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Safeco Insurance
FormerlyGeneral Insurance Company
PredecessorAmerican States Financial Corporation
Washington Mutual's WM Life Insurance Company
R.F. Bailey
FoundedSeattle, Washington (1923)
FounderHawthorne K. Dent
HeadquartersSeattle, Washington, United States
Key people
Tyler Asher, President
Auto Insurance
Homeowners Insurance
Liability Insurance
Revenue$6.29 billion USD (2006 Sales)
$880 Million USD (2006)
Number of employees
7,200 (2004)
ParentLiberty Mutual
Safeco Logo

Safeco Insurance, a member of Liberty Mutual Group, is an American insurance company. It held the naming rights to the Seattle Mariners' baseball stadium Safeco Field from its opening in 1999 through the end of the 2018 season.[1]


Safeco was founded in Seattle, Washington, in 1923 by Hawthorne K. Dent as the General Insurance Company of America, a property and casualty insurer. This name is still used by Safeco on some of its insurance products.[note 1] Thirty years later the company founded the Selective Auto and Fire Ensurance Company of America, or SAFECO (i.e., S.A.F.E. Co.).[2]

General Insurance's first headquarters were in downtown Seattle at the corner of University Street and Fourth Avenue.

In 1936, it moved to the eight-story Brooklyn Building at the corner of N.E. 45th Street and Brooklyn Avenue N.E. in the University District.[citation needed]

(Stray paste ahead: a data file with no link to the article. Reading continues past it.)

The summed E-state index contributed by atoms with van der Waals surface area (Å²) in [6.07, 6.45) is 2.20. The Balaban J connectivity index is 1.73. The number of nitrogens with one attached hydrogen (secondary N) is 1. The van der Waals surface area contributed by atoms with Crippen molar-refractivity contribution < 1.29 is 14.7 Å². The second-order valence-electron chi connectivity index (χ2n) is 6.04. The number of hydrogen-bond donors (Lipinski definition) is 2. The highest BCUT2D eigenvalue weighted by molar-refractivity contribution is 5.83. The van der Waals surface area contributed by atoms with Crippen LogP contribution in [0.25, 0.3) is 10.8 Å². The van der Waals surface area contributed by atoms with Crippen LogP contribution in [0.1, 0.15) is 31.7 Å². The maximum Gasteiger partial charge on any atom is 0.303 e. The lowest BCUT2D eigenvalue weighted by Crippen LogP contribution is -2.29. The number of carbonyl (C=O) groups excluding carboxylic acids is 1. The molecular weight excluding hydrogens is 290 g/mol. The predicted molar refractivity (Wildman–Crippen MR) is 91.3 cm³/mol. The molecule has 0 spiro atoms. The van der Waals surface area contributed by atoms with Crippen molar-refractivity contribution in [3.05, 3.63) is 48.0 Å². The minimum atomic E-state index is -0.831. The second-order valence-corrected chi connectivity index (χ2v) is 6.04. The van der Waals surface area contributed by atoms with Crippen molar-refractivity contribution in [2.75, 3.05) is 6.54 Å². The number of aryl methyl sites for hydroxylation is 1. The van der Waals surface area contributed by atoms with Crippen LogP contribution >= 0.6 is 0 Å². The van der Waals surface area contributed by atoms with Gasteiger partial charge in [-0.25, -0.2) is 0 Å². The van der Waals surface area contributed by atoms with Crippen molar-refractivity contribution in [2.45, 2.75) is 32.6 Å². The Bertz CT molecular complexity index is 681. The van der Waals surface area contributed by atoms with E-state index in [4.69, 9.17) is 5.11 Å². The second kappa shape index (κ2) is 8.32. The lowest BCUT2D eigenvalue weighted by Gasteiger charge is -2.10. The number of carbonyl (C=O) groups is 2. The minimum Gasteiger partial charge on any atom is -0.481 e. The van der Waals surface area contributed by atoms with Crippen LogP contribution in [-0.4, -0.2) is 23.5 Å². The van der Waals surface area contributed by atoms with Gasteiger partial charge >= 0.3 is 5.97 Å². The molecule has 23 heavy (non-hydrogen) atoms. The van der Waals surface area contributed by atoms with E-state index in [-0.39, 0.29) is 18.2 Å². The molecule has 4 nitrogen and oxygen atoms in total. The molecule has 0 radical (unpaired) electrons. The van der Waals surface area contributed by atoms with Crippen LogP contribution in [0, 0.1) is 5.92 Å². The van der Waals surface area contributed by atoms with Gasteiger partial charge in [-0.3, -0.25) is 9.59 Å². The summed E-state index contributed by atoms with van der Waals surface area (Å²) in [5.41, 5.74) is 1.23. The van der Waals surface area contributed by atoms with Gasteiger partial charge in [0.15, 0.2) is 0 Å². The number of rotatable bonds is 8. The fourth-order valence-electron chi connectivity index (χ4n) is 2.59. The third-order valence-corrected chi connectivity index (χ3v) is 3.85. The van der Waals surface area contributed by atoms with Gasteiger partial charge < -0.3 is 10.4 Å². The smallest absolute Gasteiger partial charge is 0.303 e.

General Insurance began to sell life insurance in 1957. Eleven years later the corporate name changed from the General Insurance Company of America to Safeco Corporation. (The company would end up changing the capitalization of its name from SAFECO to Safeco at the turn of the century.) Around the same time the company began to offer mutual funds and commercial credit (though precursors to the Safeco Funds had been around since the 1930s).[citation needed]

Safeco replaced the Brooklyn Building with the 22-story Safeco Plaza building in 1973. It remains the tallest building in the city outside Downtown.[3]


In 1997, Safeco bought American States Financial Corporation to expand beyond the West Coast. Washington Mutual's WM Life Insurance Company was purchased the same year. Two years later, Safeco bought R.F. Bailey (Underwriting Agencies) Limited of London.[4]


In 2001, new management was brought in to restructure the company. Commercial credit operations were sold to General Electric in 2001, and on March 15, 2004, the company announced the sale of its most profitable division, the life insurance and investments business, to a group of private investors led by Safeco board members and Warren Buffett's Berkshire Hathaway Inc. and White Mountains Insurance Group, Ltd., incorporating as Symetra Financial Corporation. The same day, it was announced that Hub International Ltd. was buying Safeco's insurance brokerage operations. Less than a month later, on April 12, it was announced that Mellon Financial Corporation would buy Safeco Trust Company, whose business is providing financial and estate planning services to individuals with over $1 million in assets. On August 2, the closure of Safeco Asset Management, the mutual-fund business, was announced.[citation needed]

The former Safeco Plaza, now UW Tower
The current Safeco Plaza, originally the Seafirst Building.